Brands with a heritage are mining it for all it's worth. Coors has enjoyed a rebound in sales of its main-brand beer since making the can look like something out of the 1800s. Budweiser has long done it. This most American of beers has used its mascot, a Clydesdale draft horse, in ads for years and still uses labels that hark back to its origins over a century ago. During this year's Superbowl, where a 30- second slot during the commercial break can cost $3m, the most popular ads were a couple of heartwarmers tarring the Clydesdales, one in which a horse runs away to the circus to find his true love, another in which he copies a dog by fetching a tree trunk in the hope of getting human affection. Sappy stuff set in a simpler, rural America, but they came out top in poll after poll of people's favourite Superbowl ads this year.

Nostalgia is taking other forms, too. There has been a resurgence of jingles, a dubious artform once presumed dead. Chris Brown's retake of the "double your pleasure, double your fun" Wrigley's ditty last year was just the start. Firms from cotton clothing makers to insurance giants are exhuming jingles from the past. Slogans, too, are being recycled. Diet Coke is bringing back the "just for the taste of it" tagline from the Eighties.

Some marketers point to YouTube as the culprit for this, since the video-sharing site is stuffed full of ads from one's childhood. More industry execs point to the recession and the traumas of the past 18 months.

Once proud brands such as AIG and Lehman Brothers have been wrecked by too much newfangled product innovation, Mr Collins suggests, and marketers need to turn back clocks to save the brands that are left. "Trust has been shot to hell," he says. "In times that are shaky, you hold on to what you know and trust, things that make you feel that everything is going to be OK. Looking back, everything can seem happier, simpler, better, because the memory erases melancholy. If a brand can remind you that it has been around for generations, that continuity can give us confidence."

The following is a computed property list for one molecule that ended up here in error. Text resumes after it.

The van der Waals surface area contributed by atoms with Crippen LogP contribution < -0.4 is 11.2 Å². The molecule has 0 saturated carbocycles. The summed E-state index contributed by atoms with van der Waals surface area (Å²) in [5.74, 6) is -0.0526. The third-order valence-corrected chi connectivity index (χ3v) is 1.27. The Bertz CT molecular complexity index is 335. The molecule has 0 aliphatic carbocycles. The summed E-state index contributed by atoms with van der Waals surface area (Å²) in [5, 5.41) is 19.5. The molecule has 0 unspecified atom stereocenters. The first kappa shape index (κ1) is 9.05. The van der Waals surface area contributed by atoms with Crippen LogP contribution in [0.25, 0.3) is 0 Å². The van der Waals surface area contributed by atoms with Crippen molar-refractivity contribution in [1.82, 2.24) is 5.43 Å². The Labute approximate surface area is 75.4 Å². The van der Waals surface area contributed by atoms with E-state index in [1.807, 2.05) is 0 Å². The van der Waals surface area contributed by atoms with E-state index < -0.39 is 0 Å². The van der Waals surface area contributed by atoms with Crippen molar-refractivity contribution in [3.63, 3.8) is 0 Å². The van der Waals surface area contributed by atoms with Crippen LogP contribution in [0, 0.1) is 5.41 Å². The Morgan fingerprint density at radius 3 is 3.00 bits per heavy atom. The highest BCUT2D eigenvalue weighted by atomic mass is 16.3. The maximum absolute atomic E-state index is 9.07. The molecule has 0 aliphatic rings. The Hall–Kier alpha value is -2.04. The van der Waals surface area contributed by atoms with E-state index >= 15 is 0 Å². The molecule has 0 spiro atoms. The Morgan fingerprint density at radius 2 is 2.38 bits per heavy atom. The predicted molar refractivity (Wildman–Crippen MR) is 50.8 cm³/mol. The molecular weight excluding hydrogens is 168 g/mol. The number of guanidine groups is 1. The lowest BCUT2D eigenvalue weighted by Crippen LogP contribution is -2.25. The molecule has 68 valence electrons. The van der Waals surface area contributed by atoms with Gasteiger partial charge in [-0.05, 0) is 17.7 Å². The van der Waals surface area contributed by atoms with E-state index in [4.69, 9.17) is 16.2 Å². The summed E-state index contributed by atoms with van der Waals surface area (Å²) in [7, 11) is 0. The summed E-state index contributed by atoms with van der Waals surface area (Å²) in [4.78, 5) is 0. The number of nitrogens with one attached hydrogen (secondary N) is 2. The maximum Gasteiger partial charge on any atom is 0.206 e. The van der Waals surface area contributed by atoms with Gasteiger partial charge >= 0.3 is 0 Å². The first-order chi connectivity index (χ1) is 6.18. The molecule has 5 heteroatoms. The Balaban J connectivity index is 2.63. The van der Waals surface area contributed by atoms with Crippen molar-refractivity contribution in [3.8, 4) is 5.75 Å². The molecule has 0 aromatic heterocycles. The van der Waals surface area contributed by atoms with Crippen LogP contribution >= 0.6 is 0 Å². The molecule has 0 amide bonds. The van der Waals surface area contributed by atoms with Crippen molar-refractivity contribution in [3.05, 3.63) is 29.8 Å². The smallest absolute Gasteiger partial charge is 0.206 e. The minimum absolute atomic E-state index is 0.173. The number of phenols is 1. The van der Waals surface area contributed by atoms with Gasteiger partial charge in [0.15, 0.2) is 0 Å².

Not everyone on Madison Avenue believes retro is a trend with a future, however. Mark Wnek, head of Lowe in New York, is profoundly sceptical of its usefulness. "It's a weird thing to be thinking," he says. "The knee-jerk reaction to the recession is to talk up value, which is understandable. The powers that be have been telling us to keep spending like there's no tomorrow for the past 10 years, and suddenly we have done a handbrake turn and every single thing has a value message in it. But the problem with a value message is that the brand can't come back when things return to normal, because you have devalued the brand."

The real trend in advertising over the past decade or so, he says, is the search for "authenticity". Brands that try to hook themselves to a retro bandwagon could find themselves heading up a cul-de-sac.

"If you look at nostalgia in advertising from the point of view of authenticity – ads that say: we know you have known this product for years and years – then that might make sense, because it is based on a heritage that you can tap into and make current. Nostalgia that simply yearns for better times doesn't seem like a very big idea to me. Brands can't keep talking about how it used to be."


Retro is also back in fashion in the UK, where nostalgic advertising creatives also seem to have a hankering for the Seventies.

Recent converts include Richmond Sausages, which sells its bangers under the banner "the taste that takes you back" while EDF's Eco 20:20 advert has the tag "There's not much worth recycling from the 1970s" and features cult figures like the Green Cross Code Man, the pound note, the Six Million Dollar Man and glam rockers Mud.

In an earlier move towards nostalgia, Cadbury's was one of the first to revive 1980s style by relaunching the Wispa chocolate bar (right) apparently because of demand fed by Facebook and YouTube.

This was followed by Walker's Crisps decision to bring back those lurid corn snacks, Monster Munch. It even launched a campaign to find the original furry puppets used in the first TV ads.